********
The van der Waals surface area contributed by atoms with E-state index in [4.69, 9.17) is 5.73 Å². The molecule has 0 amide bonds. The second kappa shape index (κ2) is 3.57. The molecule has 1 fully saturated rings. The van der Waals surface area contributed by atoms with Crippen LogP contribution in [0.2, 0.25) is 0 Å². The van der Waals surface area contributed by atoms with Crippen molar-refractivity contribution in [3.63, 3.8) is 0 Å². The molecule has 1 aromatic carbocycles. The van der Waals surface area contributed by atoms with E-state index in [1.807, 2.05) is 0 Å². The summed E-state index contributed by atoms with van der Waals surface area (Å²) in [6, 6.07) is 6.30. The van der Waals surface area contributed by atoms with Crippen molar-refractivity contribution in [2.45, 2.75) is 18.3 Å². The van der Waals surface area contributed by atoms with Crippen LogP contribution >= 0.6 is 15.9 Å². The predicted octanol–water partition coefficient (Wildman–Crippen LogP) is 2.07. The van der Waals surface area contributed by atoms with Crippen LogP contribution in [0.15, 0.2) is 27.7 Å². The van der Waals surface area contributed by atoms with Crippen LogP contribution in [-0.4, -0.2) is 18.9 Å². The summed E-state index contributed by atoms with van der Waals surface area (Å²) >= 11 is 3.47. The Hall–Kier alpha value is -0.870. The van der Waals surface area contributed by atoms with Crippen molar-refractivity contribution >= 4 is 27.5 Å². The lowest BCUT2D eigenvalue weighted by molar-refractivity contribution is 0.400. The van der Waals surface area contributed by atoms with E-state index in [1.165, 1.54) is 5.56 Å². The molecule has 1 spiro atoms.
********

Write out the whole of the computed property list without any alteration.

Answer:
The van der Waals surface area contributed by atoms with E-state index in [4.69, 9.17) is 5.73 Å². The molecule has 0 amide bonds. The second kappa shape index (κ2) is 3.57. The molecule has 1 fully saturated rings. The van der Waals surface area contributed by atoms with Crippen LogP contribution in [0.2, 0.25) is 0 Å². The van der Waals surface area contributed by atoms with Crippen molar-refractivity contribution in [3.63, 3.8) is 0 Å². The molecule has 1 aromatic carbocycles. The van der Waals surface area contributed by atoms with E-state index in [1.807, 2.05) is 0 Å². The summed E-state index contributed by atoms with van der Waals surface area (Å²) in [6, 6.07) is 6.30. The van der Waals surface area contributed by atoms with Crippen molar-refractivity contribution in [2.45, 2.75) is 18.3 Å². The van der Waals surface area contributed by atoms with Crippen LogP contribution >= 0.6 is 15.9 Å². The predicted octanol–water partition coefficient (Wildman–Crippen LogP) is 2.07. The van der Waals surface area contributed by atoms with Crippen LogP contribution in [0.15, 0.2) is 27.7 Å². The van der Waals surface area contributed by atoms with Crippen LogP contribution in [-0.4, -0.2) is 18.9 Å². The summed E-state index contributed by atoms with van der Waals surface area (Å²) >= 11 is 3.47. The Hall–Kier alpha value is -0.870. The van der Waals surface area contributed by atoms with Crippen molar-refractivity contribution >= 4 is 27.5 Å². The lowest BCUT2D eigenvalue weighted by molar-refractivity contribution is 0.400. The van der Waals surface area contributed by atoms with E-state index in [1.165, 1.54) is 5.56 Å². The molecule has 1 spiro atoms.